In the past two years in particular, Employee Engagement has emerged as a leading subject in most organizations. And, although it may be one of the most popular topics of discussion and articles, we all seem to have different interpretations of what Engagement is and what difference it makes for a business. We’ve all seen many well-intentioned and well-written articles refer to Engagement but focus on happiness, satisfaction, or perks. Our interpretation of Engagement is bigger than these things. While these are all important, they alone are not enough to build and sustain employee performance and commitment.
So what is our definition? It’s this: Employees are engaged when they feel enthusiastic, excited, or passionate about going to work each day. When they don’t want to miss a day. When they derive personal meaning from doing their work, when they find meaning exists for other people, customers, or the business simply because of the way they, as individuals, do their jobs. When they get to use preferred skills regularly in doing the work. When they know they make their unique difference by doing their jobs. Employee Engagement seems to us to refer to what Maslow called Self-Actualization, or what also has been known as Intrinsic satisfaction or the ability to find joy in doing the work itself. These feelings generate commitment. Willingness to go the extra mile.
These feelings feed more similar feelings and continue to self-reinforce as long as management enables those work conditions to continue for people. And, people’s needs change. As we gain more experience and grow, our preferred skills evolve, and what has meaning to us also changes over time. That means that roles need to evolve as individuals evolve.
It is not easy for management to provide the opportunity for their people to get engaged. It can be especially challenging in organizations where roles are specialized and include repetitive work using standardized procedures. Many employees have not yet experienced Engagement in their work careers, and often have learned to look for this kind of meaning in life outside of work.
But Engagement can be built and sustained in even the most challenging of circumstances. A single aspect of leadership can create a context for people to find meaning in their work. And, this aspect of leadership also happens to be the first of 5 critical components of strategic business performance: Building a universal understanding of the business strategy—for every single employee. Building engagement requires leaders at all levels to relate to their people daily, connecting with them on why customers buy from the company, what makes the company different from its competitors, and who the key competitors are.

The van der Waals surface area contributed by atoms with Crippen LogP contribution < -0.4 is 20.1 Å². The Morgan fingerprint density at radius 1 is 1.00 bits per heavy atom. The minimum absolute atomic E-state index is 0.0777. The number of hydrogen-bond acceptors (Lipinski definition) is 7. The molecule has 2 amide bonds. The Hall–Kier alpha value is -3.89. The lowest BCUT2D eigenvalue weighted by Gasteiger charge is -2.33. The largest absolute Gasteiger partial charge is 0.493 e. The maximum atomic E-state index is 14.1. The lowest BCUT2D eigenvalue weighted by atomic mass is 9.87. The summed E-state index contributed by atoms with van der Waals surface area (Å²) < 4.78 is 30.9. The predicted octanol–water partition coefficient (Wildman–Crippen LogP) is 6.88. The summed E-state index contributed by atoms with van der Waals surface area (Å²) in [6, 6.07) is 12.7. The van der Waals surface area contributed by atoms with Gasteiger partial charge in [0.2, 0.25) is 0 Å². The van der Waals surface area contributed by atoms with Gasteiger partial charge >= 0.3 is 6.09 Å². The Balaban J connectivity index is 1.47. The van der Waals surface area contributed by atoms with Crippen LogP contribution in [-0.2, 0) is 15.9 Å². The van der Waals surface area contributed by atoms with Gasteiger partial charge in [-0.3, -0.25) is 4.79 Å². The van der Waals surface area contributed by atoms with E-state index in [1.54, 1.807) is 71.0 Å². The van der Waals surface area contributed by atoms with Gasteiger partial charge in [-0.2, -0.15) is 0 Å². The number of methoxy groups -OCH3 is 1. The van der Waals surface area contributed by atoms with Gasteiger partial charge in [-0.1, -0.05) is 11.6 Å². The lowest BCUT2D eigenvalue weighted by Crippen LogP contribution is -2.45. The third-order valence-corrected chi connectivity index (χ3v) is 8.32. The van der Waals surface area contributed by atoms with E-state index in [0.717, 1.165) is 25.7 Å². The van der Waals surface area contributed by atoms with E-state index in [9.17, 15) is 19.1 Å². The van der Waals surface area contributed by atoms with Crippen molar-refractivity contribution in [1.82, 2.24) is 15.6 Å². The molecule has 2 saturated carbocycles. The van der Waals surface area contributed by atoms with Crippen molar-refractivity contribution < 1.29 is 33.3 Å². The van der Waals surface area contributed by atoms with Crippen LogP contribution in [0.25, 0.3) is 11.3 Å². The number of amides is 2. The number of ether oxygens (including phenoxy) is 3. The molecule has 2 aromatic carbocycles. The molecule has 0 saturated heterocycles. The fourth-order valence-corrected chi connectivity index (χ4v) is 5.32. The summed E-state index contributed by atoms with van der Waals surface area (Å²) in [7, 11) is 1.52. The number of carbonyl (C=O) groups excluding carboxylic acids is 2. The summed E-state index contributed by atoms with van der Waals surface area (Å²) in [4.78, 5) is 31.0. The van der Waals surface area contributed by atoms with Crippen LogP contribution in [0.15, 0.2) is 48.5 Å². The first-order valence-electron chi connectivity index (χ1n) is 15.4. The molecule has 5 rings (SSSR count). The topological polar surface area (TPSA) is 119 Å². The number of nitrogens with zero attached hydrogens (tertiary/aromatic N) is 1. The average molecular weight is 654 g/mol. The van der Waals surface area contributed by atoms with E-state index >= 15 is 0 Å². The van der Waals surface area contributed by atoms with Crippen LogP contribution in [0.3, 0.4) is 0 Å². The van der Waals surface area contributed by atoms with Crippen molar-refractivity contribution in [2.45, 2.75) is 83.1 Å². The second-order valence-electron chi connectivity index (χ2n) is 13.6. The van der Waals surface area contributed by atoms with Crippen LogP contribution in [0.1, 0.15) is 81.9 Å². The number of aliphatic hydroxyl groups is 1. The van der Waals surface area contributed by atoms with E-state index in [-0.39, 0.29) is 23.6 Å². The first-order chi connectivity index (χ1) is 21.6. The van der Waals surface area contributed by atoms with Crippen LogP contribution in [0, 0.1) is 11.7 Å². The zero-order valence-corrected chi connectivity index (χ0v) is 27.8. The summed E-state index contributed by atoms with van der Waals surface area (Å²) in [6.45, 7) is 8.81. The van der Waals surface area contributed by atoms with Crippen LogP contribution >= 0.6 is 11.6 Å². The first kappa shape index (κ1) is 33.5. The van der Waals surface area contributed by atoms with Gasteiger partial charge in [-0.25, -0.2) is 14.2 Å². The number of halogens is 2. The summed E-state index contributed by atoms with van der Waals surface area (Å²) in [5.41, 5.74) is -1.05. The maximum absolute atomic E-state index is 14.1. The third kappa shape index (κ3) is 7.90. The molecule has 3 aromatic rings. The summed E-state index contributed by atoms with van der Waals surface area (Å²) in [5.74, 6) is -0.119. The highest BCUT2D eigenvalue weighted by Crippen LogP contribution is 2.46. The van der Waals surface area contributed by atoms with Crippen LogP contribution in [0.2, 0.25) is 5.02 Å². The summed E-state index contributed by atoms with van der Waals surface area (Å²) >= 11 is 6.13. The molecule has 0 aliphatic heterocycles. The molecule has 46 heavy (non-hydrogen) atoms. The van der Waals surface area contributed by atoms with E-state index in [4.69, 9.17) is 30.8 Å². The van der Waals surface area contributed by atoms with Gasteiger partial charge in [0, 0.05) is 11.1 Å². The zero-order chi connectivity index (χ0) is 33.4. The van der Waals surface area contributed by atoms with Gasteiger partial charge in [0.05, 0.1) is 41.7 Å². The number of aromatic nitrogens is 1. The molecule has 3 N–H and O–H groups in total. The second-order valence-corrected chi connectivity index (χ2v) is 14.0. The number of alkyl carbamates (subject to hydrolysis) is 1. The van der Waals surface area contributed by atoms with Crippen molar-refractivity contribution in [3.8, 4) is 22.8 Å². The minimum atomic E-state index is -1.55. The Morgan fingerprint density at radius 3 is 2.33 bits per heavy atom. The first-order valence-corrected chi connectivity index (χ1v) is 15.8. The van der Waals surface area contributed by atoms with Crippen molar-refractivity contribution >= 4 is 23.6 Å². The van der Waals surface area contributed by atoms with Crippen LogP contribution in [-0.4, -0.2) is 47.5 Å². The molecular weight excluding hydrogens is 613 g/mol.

Leaders need to enable employees to understand, individually, their impact. And this needs to be done through communication that is genuine, clear, informative and interesting to employees. People need to be able to see how they can make a difference by the way they do their jobs. They need regular individual and group feedback. Performance data needs to be readily accessible to them. They need to be recognized individually and as a group for contributing the company’s unique value to the customer. Engagement results from many different types of management practices and actions.
At a Saks Off Fifth Avenue outlet store, a newly promoted supervisor of sales associates named Michael is mastering the skill of engagement. He personally informs his team of the day’s goals in revenue and other key performance areas. He walks around observing, talking with employees and customers, and in the process Michael acknowledges people for the good things he sees them doing. He provides updates on the continually changing status of daily goals, thanks everyone in person, and posts notices thanking each person for the difference he/she made during the shift. Michael is building engagement and commitment is a result.
Overall, sales associates have structured, repetitive jobs. They complete customer transactions, enable customers to access fitting rooms, clean out fitting rooms, sort clothing and return it to the sales floor, straighten merchandise displays on racks and counters, open customer credit cards, assist customers in finding what they want, and handle customer requests and complaints. All employees have radio communications to immediately reach one another and management staff and these are well used. Customers are referred to and treated as “guests” of the store. Saks and Michael are bringing out the best in their people, and bringing about commitment in people who have jobs that often have high-turnover in the retail industry.
The results of employee engagement include high performance, commitment, high attendance, doing what it takes, taking initiative –with a focus and a purpose: delivery of value to the customer, value that aligns with the business strategy. An engaged organization is a great place to work, and creates the kind of customer experience that the business strategy intends and requires for success. Engagement creates energy among individuals that combines to build a high-charged work environment. People smile and enjoy their work. They want to be there and they are focused on providing customer value.
Today’s Challenge Question: How high is engagement in your organization? How do you measure engagement? What do managers do to foster engagement?